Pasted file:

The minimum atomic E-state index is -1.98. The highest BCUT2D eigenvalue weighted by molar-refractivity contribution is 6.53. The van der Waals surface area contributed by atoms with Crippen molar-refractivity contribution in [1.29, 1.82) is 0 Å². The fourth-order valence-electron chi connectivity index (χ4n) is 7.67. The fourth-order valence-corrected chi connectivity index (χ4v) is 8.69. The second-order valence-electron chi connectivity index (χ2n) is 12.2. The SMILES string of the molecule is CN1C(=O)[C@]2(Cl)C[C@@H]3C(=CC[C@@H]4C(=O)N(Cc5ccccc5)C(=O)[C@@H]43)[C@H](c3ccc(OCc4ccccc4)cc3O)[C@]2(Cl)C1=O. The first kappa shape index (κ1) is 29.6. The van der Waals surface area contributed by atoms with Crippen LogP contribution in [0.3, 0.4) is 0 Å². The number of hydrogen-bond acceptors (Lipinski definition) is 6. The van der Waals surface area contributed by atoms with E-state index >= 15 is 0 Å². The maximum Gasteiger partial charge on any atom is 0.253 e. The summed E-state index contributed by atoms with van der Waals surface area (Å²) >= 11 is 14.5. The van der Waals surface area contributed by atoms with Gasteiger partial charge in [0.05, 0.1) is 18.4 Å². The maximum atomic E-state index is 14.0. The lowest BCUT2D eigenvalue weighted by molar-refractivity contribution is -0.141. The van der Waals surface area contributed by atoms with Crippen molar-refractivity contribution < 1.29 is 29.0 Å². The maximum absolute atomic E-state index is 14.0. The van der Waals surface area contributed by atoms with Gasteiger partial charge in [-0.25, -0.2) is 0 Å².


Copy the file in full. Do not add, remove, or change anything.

The minimum atomic E-state index is -1.98. The highest BCUT2D eigenvalue weighted by molar-refractivity contribution is 6.53. The van der Waals surface area contributed by atoms with Crippen molar-refractivity contribution in [1.29, 1.82) is 0 Å². The fourth-order valence-electron chi connectivity index (χ4n) is 7.67. The fourth-order valence-corrected chi connectivity index (χ4v) is 8.69. The second-order valence-electron chi connectivity index (χ2n) is 12.2. The SMILES string of the molecule is CN1C(=O)[C@]2(Cl)C[C@@H]3C(=CC[C@@H]4C(=O)N(Cc5ccccc5)C(=O)[C@@H]43)[C@H](c3ccc(OCc4ccccc4)cc3O)[C@]2(Cl)C1=O. The first kappa shape index (κ1) is 29.6. The van der Waals surface area contributed by atoms with Crippen LogP contribution in [0.3, 0.4) is 0 Å². The number of hydrogen-bond acceptors (Lipinski definition) is 6. The van der Waals surface area contributed by atoms with E-state index >= 15 is 0 Å². The maximum Gasteiger partial charge on any atom is 0.253 e. The summed E-state index contributed by atoms with van der Waals surface area (Å²) >= 11 is 14.5. The van der Waals surface area contributed by atoms with Gasteiger partial charge in [0.05, 0.1) is 18.4 Å². The maximum atomic E-state index is 14.0. The lowest BCUT2D eigenvalue weighted by molar-refractivity contribution is -0.141. The van der Waals surface area contributed by atoms with Crippen molar-refractivity contribution < 1.29 is 29.0 Å². The maximum absolute atomic E-state index is 14.0. The van der Waals surface area contributed by atoms with Gasteiger partial charge in [-0.25, -0.2) is 0 Å².